Welcome all customers to your restaurant, cafe or bar with these easy to implement accessibility tips.
Consider your physical space and the ease in which people with children, prams, power chairs, walkers or guide dogs can enter and move around. Aisles need to be wide enough to fit mobility devices, surfaces need to be slip resistant, and ramps and entrances must be open and clear.
Also consider access to the bar, payment counter and accessible toilet if you have one. Is there enough space for wheelchair users and parents with prams to get to these key areas? A queuing system is also a great idea for crowded areas. Finally, ensure you clearly identify accessible toilets and accessible entrances with a sticker or sign so people can easily find their way into your business.
Our key takeaway: Make it easy (and safe) or they may go elsewhere!
As well as making sure your EFTPOS machine is at an appropriate height, check that it beeps loudly so that customers with low vision know they have successfully entered their pin. Finding the slot on EFTPOS machines can also be challenging for some people. If you can see a customer struggling, offer to swipe the card for them.
Make your customers feel welcomed and valued by speaking directly to people with companions, such as those in wheelchairs or older people. It is important to not assume that people can’t speak for themselves. And try to face the customer directly when speaking. Increasingly, more people have limited hearing and need to look at your face and lips as you talk.
Or go a step further and learn some New Zealand sign language! A basic sign such as “hello” or “welcome to my business” will go a long way to help deaf people feel welcomed. This simple gesture is not only fun to learn but can also generate loyal customers. For more information on learning NZSL contact Deaf Aotearoa.
Check your menus, price lists and product information for font size and style. Most people need fonts to be at least 12 point and many prefer text to be even larger. A sans serif font style can be read most comfortably by everyone. Having Braille menus on hand is a great idea too!
If a customer appears to be struggling to read something (such as a price on a blackboard menu) perhaps offer to read it out loud.
Most people do online research and book before they go to a restaurant, café or bar. Your website is often the first impression of your business, but many websites are not user friendly for everyone. Consider your online experience from the perspective of older people, busy parents, and those with access needs. Here are some simple ways to make your site more accessible:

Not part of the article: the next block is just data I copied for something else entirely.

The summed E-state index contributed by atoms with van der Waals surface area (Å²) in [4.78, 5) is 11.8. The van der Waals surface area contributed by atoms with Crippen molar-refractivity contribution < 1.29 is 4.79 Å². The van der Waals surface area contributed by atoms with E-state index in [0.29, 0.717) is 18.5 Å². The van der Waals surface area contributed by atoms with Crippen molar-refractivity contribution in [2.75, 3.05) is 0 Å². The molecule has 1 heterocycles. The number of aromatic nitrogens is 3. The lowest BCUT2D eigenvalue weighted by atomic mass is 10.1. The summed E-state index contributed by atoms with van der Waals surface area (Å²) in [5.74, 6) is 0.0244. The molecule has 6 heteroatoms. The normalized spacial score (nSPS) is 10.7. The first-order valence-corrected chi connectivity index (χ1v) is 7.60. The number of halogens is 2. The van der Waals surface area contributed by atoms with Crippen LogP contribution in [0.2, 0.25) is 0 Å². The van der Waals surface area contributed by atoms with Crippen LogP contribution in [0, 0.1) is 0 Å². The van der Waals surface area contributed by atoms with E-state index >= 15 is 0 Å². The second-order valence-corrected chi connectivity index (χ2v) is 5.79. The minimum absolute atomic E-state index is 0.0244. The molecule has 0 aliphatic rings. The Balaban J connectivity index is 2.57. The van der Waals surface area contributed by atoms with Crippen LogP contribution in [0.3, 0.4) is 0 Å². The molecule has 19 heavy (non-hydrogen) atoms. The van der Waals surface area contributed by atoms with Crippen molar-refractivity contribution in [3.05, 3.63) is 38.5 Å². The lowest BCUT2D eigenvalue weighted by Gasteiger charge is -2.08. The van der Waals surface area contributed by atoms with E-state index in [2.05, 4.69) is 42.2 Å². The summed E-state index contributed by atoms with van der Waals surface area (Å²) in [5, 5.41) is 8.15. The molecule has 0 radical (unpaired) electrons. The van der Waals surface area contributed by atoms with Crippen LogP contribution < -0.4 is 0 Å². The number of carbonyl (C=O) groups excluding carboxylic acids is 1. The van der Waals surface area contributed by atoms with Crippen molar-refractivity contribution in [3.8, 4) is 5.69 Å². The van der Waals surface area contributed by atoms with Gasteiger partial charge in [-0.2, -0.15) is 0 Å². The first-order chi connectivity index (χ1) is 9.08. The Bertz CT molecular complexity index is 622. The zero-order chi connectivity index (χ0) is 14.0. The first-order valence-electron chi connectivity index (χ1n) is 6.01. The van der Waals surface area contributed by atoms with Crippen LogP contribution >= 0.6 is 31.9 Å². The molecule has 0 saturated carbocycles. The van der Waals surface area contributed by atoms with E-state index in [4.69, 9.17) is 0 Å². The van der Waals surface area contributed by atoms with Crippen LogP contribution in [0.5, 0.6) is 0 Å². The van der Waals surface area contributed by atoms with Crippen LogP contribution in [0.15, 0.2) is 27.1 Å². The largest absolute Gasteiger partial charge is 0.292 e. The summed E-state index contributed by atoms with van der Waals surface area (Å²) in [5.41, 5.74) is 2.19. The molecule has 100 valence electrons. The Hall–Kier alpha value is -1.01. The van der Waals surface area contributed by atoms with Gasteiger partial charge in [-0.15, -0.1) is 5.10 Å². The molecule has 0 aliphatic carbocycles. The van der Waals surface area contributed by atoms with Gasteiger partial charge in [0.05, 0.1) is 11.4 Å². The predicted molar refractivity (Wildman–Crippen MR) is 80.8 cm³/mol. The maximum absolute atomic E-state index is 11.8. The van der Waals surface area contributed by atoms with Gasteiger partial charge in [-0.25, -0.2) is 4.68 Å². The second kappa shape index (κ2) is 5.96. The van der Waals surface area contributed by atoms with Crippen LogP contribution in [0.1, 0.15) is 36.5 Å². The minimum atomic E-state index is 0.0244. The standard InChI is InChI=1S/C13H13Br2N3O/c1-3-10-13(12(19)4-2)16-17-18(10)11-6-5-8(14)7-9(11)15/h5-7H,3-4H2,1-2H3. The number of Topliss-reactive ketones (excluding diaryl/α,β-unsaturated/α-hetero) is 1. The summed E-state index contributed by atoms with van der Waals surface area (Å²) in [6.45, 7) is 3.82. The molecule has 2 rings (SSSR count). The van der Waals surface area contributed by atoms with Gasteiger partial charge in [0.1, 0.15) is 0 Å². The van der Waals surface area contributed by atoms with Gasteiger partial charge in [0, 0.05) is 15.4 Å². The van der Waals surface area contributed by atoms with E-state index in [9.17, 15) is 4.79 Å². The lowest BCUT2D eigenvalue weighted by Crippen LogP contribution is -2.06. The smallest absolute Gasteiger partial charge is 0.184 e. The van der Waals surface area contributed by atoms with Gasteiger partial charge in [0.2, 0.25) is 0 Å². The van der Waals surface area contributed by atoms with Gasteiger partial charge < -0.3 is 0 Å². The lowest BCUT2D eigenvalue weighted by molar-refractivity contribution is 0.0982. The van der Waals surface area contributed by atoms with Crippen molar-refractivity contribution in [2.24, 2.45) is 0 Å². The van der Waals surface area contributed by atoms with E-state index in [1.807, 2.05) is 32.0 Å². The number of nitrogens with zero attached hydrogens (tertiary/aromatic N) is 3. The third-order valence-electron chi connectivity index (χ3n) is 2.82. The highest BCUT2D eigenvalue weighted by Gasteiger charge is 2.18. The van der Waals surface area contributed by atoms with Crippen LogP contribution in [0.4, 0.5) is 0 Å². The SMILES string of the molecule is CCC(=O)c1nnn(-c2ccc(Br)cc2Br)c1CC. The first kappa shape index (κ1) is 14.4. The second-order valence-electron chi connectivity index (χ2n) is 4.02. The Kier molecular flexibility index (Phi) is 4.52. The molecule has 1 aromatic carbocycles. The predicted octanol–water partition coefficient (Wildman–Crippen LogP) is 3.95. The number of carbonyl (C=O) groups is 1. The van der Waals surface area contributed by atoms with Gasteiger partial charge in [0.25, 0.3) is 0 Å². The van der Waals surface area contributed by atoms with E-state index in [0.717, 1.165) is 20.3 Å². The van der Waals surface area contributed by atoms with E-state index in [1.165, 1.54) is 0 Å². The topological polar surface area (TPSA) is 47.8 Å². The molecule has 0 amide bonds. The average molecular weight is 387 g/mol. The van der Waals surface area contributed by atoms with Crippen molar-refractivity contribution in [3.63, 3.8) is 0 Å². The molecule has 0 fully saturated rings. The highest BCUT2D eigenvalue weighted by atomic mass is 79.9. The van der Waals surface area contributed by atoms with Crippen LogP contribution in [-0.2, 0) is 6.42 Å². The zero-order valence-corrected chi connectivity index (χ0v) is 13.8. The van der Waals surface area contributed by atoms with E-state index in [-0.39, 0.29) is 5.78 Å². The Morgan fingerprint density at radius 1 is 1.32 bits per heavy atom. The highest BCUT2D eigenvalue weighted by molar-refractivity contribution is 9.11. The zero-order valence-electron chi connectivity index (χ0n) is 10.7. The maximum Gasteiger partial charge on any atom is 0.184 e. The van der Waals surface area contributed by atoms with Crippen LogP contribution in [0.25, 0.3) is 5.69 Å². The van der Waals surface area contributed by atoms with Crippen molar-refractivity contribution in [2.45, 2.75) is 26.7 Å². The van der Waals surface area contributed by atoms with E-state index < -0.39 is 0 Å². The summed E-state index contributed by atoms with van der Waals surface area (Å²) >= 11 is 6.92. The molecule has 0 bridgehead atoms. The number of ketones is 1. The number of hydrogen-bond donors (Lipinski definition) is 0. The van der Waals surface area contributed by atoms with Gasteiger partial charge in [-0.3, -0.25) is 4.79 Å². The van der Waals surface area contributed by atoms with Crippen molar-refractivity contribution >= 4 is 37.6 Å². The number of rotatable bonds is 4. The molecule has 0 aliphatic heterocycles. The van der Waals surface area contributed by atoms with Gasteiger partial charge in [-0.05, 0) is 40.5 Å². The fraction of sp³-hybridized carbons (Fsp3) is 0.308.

Making bookings and ordering takeaway meals online is becoming increasingly popular and necessary in this post Covid-19 world. Is your booking service accessible for all? Consider those with limited hand function who use a keyboard to navigate, or visually impaired customers who use screen reading technology and magnification tools. It is important to include clear instructions and contact details for anyone who may get stuck.
It's important to provide the opportunity for people to state they have an access need. A hearing-impaired customer may prefer to sit in a quieter area of a bar or restaurant, or someone using a power chair may require more space at a table.
It can be as simple as including a question on your online booking form or asking if they have any special requests when welcoming them into your physical space. By simply asking the question, the customer will feel valued and your staff will have time to meet their needs.
If a request seems complicated or needs specialist knowledge or equipment, contact the Be. Lab team.
Particularly important for the hospitality industry is to consider whether your seating and tables are appropriate for those with access needs. The more comfortable they are, the longer they might stay to enjoy your service and the more frequently they'll come back!
Some key things to think about include:
If potential customers know you are committed to accessibility, they will choose your business over others. Consider including accessible features in your advertising, on your website and around your business. And remember, you don’t have to be perfect! People understand that improving access takes time. The important thing is to be honest. If you don’t have wheelchair access to an accessible toilet for example it’s better to say so as it allows customers to make a plan.
If you really want to show your commitment to being an accessible business, find out more about becoming Be. Lab Accredited.
Go the extra mile and have information available to provide customers on other accessible businesses, and attractions in your local area. And if you do not have an accessible toilet onsite, make sure you know where the nearest public one is located. People with access needs want to have an easy and enjoyable time in your restaurant or bar, so let’s make that happen!